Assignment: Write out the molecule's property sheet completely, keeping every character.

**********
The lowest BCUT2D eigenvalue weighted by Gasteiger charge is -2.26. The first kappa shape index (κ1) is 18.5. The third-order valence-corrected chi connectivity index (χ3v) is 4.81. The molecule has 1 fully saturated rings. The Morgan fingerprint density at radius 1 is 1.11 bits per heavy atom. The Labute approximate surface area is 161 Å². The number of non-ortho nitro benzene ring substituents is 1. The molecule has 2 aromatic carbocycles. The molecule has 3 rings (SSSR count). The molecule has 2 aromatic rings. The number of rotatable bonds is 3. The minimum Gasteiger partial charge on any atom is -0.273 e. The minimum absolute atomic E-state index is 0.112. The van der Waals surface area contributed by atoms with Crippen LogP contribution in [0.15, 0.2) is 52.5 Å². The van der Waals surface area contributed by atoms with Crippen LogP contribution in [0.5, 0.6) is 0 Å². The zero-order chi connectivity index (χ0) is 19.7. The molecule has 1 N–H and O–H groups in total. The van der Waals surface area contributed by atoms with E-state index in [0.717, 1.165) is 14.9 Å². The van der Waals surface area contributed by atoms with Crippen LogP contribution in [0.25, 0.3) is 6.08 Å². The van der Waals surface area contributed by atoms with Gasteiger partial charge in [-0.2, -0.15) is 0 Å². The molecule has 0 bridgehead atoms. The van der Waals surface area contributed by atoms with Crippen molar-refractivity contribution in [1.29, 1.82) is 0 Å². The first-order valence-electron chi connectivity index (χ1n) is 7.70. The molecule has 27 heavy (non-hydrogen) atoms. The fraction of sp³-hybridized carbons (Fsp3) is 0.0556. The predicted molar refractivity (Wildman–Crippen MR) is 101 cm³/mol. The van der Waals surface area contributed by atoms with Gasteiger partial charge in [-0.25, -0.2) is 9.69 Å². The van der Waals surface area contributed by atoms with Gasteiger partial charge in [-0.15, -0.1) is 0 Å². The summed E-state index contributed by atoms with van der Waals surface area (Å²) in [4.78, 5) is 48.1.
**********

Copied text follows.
The lowest BCUT2D eigenvalue weighted by Gasteiger charge is -2.26. The first kappa shape index (κ1) is 18.5. The third-order valence-corrected chi connectivity index (χ3v) is 4.81. The molecule has 1 fully saturated rings. The Morgan fingerprint density at radius 1 is 1.11 bits per heavy atom. The Labute approximate surface area is 161 Å². The number of non-ortho nitro benzene ring substituents is 1. The molecule has 2 aromatic carbocycles. The molecule has 3 rings (SSSR count). The molecule has 2 aromatic rings. The number of rotatable bonds is 3. The minimum Gasteiger partial charge on any atom is -0.273 e. The minimum absolute atomic E-state index is 0.112. The van der Waals surface area contributed by atoms with Crippen LogP contribution in [0.15, 0.2) is 52.5 Å². The van der Waals surface area contributed by atoms with Crippen LogP contribution in [0.5, 0.6) is 0 Å². The zero-order chi connectivity index (χ0) is 19.7. The molecule has 1 N–H and O–H groups in total. The van der Waals surface area contributed by atoms with E-state index in [0.717, 1.165) is 14.9 Å². The van der Waals surface area contributed by atoms with Crippen LogP contribution in [0.25, 0.3) is 6.08 Å². The van der Waals surface area contributed by atoms with Gasteiger partial charge in [-0.2, -0.15) is 0 Å². The molecule has 0 bridgehead atoms. The van der Waals surface area contributed by atoms with Crippen molar-refractivity contribution in [1.29, 1.82) is 0 Å². The first-order valence-electron chi connectivity index (χ1n) is 7.70. The molecule has 27 heavy (non-hydrogen) atoms. The fraction of sp³-hybridized carbons (Fsp3) is 0.0556. The predicted molar refractivity (Wildman–Crippen MR) is 101 cm³/mol. The van der Waals surface area contributed by atoms with Gasteiger partial charge in [-0.25, -0.2) is 9.69 Å². The van der Waals surface area contributed by atoms with Gasteiger partial charge in [-0.15, -0.1) is 0 Å². The summed E-state index contributed by atoms with van der Waals surface area (Å²) in [4.78, 5) is 48.1.